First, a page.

RFID-Based Master Key Cards Can Be Hacked, Experts Warn

Begeh cards are not difficult to clone, expert shows

At the 30th edition of the Chaos Communication Congress, security researcher Adrian Dabrowski has demonstrated how radio-frequency identification (RFID) master key cards used for city apartment buildings can be cracked.

Master key cards are designed to allow emergency personnel, postal services and garbage pickup workers to gain access to a building

According to Wired, the expert has used locks from Begeh Schließsysteme in his experiment. This vendor’s products have been installed in over 9,000 locations across Vienna, the capital city of Austria. The company says its products cannot be cloned, and it claims to have the ability to blacklist revoked or stolen cards.

Dabrowski started his experiment after convincing a wholesaler to provide him with a lock system. He then acquired an RFID reader and built a card simulator device.

In order to collect data from cards, he used a clever method. He sent himself a package containing a mid-range RFID reader that scanned all signals in its radius. When the postal service worker carried the package, the device recorded the signals from the card used to unlock the door of his apartment building.

To make sure that he wouldn’t get in trouble, he placed a note inside the package in which he explained that the device was part of an experiment, just in case someone found the parcel suspicious and decided to open it. However, the package made it back to him without being opened.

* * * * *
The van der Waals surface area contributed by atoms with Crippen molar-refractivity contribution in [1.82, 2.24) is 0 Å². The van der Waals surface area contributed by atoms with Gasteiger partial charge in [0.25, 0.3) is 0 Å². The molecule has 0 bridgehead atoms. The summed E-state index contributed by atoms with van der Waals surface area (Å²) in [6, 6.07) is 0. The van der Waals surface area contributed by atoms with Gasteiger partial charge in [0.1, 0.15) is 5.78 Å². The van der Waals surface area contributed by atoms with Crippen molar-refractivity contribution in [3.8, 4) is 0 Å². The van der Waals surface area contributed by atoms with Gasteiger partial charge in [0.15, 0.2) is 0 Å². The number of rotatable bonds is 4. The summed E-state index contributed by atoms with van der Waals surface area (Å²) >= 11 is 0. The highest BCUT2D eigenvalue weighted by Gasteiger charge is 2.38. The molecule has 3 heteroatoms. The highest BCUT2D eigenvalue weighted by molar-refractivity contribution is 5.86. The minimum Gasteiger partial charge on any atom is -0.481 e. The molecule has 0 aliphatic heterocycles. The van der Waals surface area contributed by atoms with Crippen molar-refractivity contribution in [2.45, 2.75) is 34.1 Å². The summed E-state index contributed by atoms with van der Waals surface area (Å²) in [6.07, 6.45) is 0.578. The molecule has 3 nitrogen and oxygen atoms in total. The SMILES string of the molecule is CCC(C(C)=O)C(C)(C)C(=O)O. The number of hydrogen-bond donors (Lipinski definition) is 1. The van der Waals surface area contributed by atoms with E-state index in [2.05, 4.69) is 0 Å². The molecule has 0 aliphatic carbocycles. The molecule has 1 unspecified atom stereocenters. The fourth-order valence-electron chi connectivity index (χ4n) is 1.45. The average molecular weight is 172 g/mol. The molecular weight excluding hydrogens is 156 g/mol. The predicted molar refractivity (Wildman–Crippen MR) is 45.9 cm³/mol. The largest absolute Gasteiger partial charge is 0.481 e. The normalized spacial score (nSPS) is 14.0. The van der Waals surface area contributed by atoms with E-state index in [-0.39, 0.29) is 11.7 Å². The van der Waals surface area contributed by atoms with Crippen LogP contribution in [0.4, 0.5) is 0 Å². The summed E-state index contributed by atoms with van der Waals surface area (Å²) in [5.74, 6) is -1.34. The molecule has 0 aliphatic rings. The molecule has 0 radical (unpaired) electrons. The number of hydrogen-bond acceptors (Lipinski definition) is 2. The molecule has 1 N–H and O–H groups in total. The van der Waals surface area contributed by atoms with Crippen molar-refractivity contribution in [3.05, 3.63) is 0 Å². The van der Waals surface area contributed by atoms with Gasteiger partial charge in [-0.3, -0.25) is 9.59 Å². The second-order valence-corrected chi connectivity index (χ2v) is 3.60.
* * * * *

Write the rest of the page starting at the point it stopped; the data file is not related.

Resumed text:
Once he obtained the card information, he reprogrammed an old smart card he had. With it, Dabrowski managed to open 43% of the 110 doors he tried. However, his success rate with Begeh lock was much higher – 93%.

The expert has attempted to indirectly notify the vendor. However, he didn’t get any credit for his work. Instead, he was accused of working for a competitor.

The moral of the story, according to the expert, is that you should always make sure that security system vendors offer ways to upgrade their products and, more importantly, lifetime support.


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